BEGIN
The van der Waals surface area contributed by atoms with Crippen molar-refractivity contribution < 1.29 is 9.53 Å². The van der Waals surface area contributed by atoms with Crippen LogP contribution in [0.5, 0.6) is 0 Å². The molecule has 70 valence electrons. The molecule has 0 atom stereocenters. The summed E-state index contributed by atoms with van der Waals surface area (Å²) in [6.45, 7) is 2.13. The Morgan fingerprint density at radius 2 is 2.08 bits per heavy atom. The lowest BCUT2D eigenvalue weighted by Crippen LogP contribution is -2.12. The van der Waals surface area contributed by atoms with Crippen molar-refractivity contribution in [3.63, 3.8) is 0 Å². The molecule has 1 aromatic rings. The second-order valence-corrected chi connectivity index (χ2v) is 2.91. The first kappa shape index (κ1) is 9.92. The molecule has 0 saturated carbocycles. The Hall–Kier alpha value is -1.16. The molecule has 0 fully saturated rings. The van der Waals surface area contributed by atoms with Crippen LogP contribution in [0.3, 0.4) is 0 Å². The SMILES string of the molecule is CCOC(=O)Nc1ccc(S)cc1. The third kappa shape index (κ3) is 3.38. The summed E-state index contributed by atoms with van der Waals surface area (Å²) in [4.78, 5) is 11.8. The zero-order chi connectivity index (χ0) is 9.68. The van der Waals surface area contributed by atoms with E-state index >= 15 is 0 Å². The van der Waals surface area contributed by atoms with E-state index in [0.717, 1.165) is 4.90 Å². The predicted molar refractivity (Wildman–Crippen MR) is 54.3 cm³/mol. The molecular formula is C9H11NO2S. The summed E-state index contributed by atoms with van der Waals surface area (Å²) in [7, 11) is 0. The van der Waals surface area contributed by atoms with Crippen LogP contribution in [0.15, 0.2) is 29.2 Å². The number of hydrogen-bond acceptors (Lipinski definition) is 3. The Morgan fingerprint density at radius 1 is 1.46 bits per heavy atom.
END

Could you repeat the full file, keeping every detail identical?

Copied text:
The van der Waals surface area contributed by atoms with Crippen molar-refractivity contribution < 1.29 is 9.53 Å². The van der Waals surface area contributed by atoms with Crippen LogP contribution in [0.5, 0.6) is 0 Å². The molecule has 70 valence electrons. The molecule has 0 atom stereocenters. The summed E-state index contributed by atoms with van der Waals surface area (Å²) in [6.45, 7) is 2.13. The Morgan fingerprint density at radius 2 is 2.08 bits per heavy atom. The lowest BCUT2D eigenvalue weighted by Crippen LogP contribution is -2.12. The van der Waals surface area contributed by atoms with Crippen molar-refractivity contribution in [3.63, 3.8) is 0 Å². The molecule has 1 aromatic rings. The second-order valence-corrected chi connectivity index (χ2v) is 2.91. The first kappa shape index (κ1) is 9.92. The molecule has 0 saturated carbocycles. The Hall–Kier alpha value is -1.16. The molecule has 0 fully saturated rings. The van der Waals surface area contributed by atoms with Crippen LogP contribution in [0.3, 0.4) is 0 Å². The SMILES string of the molecule is CCOC(=O)Nc1ccc(S)cc1. The third kappa shape index (κ3) is 3.38. The summed E-state index contributed by atoms with van der Waals surface area (Å²) in [4.78, 5) is 11.8. The zero-order chi connectivity index (χ0) is 9.68. The van der Waals surface area contributed by atoms with E-state index >= 15 is 0 Å². The van der Waals surface area contributed by atoms with E-state index in [0.717, 1.165) is 4.90 Å². The predicted molar refractivity (Wildman–Crippen MR) is 54.3 cm³/mol. The molecular formula is C9H11NO2S. The summed E-state index contributed by atoms with van der Waals surface area (Å²) in [7, 11) is 0. The van der Waals surface area contributed by atoms with Crippen LogP contribution in [0.15, 0.2) is 29.2 Å². The number of hydrogen-bond acceptors (Lipinski definition) is 3. The Morgan fingerprint density at radius 1 is 1.46 bits per heavy atom.